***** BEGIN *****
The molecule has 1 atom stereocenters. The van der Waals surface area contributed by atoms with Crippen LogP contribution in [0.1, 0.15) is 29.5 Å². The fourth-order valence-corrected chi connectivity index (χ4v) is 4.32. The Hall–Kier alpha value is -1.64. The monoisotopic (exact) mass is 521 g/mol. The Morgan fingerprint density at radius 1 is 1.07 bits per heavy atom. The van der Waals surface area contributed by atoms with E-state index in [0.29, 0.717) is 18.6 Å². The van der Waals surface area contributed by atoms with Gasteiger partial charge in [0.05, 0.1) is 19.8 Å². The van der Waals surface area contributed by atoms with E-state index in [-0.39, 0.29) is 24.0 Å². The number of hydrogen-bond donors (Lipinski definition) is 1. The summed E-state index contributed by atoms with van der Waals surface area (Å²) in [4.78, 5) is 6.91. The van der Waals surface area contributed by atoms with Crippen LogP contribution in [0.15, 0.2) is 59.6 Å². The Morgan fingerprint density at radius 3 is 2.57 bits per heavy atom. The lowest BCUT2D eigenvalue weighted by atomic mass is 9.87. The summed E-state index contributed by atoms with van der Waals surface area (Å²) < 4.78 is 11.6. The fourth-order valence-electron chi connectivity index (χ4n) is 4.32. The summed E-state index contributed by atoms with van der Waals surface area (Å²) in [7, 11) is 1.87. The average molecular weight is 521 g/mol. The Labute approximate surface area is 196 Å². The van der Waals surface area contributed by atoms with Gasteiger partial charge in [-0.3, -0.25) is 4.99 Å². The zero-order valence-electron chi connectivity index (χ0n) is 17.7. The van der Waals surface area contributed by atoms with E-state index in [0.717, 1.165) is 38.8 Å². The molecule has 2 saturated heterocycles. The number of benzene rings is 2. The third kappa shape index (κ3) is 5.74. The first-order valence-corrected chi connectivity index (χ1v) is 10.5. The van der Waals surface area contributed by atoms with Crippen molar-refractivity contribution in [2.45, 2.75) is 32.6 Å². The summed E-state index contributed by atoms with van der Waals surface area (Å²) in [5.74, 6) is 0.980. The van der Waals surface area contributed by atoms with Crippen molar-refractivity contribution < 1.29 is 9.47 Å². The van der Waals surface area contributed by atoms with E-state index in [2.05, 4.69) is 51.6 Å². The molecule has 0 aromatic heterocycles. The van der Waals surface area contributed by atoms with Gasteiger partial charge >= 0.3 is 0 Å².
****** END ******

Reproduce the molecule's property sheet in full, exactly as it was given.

The molecule has 1 atom stereocenters. The van der Waals surface area contributed by atoms with Crippen LogP contribution in [0.1, 0.15) is 29.5 Å². The fourth-order valence-corrected chi connectivity index (χ4v) is 4.32. The Hall–Kier alpha value is -1.64. The monoisotopic (exact) mass is 521 g/mol. The Morgan fingerprint density at radius 1 is 1.07 bits per heavy atom. The van der Waals surface area contributed by atoms with E-state index in [0.29, 0.717) is 18.6 Å². The van der Waals surface area contributed by atoms with Gasteiger partial charge in [0.05, 0.1) is 19.8 Å². The van der Waals surface area contributed by atoms with E-state index in [-0.39, 0.29) is 24.0 Å². The number of hydrogen-bond donors (Lipinski definition) is 1. The summed E-state index contributed by atoms with van der Waals surface area (Å²) in [4.78, 5) is 6.91. The van der Waals surface area contributed by atoms with Crippen LogP contribution in [0.15, 0.2) is 59.6 Å². The Morgan fingerprint density at radius 3 is 2.57 bits per heavy atom. The lowest BCUT2D eigenvalue weighted by atomic mass is 9.87. The summed E-state index contributed by atoms with van der Waals surface area (Å²) < 4.78 is 11.6. The fourth-order valence-electron chi connectivity index (χ4n) is 4.32. The summed E-state index contributed by atoms with van der Waals surface area (Å²) in [7, 11) is 1.87. The average molecular weight is 521 g/mol. The Labute approximate surface area is 196 Å². The van der Waals surface area contributed by atoms with Gasteiger partial charge in [-0.3, -0.25) is 4.99 Å². The zero-order valence-electron chi connectivity index (χ0n) is 17.7. The van der Waals surface area contributed by atoms with E-state index in [0.717, 1.165) is 38.8 Å². The molecule has 2 saturated heterocycles. The number of benzene rings is 2. The third kappa shape index (κ3) is 5.74. The first-order valence-corrected chi connectivity index (χ1v) is 10.5. The van der Waals surface area contributed by atoms with Crippen molar-refractivity contribution in [2.45, 2.75) is 32.6 Å². The summed E-state index contributed by atoms with van der Waals surface area (Å²) in [5.74, 6) is 0.980. The van der Waals surface area contributed by atoms with Crippen molar-refractivity contribution < 1.29 is 9.47 Å². The van der Waals surface area contributed by atoms with E-state index in [2.05, 4.69) is 51.6 Å². The molecule has 0 aromatic heterocycles. The van der Waals surface area contributed by atoms with Gasteiger partial charge >= 0.3 is 0 Å².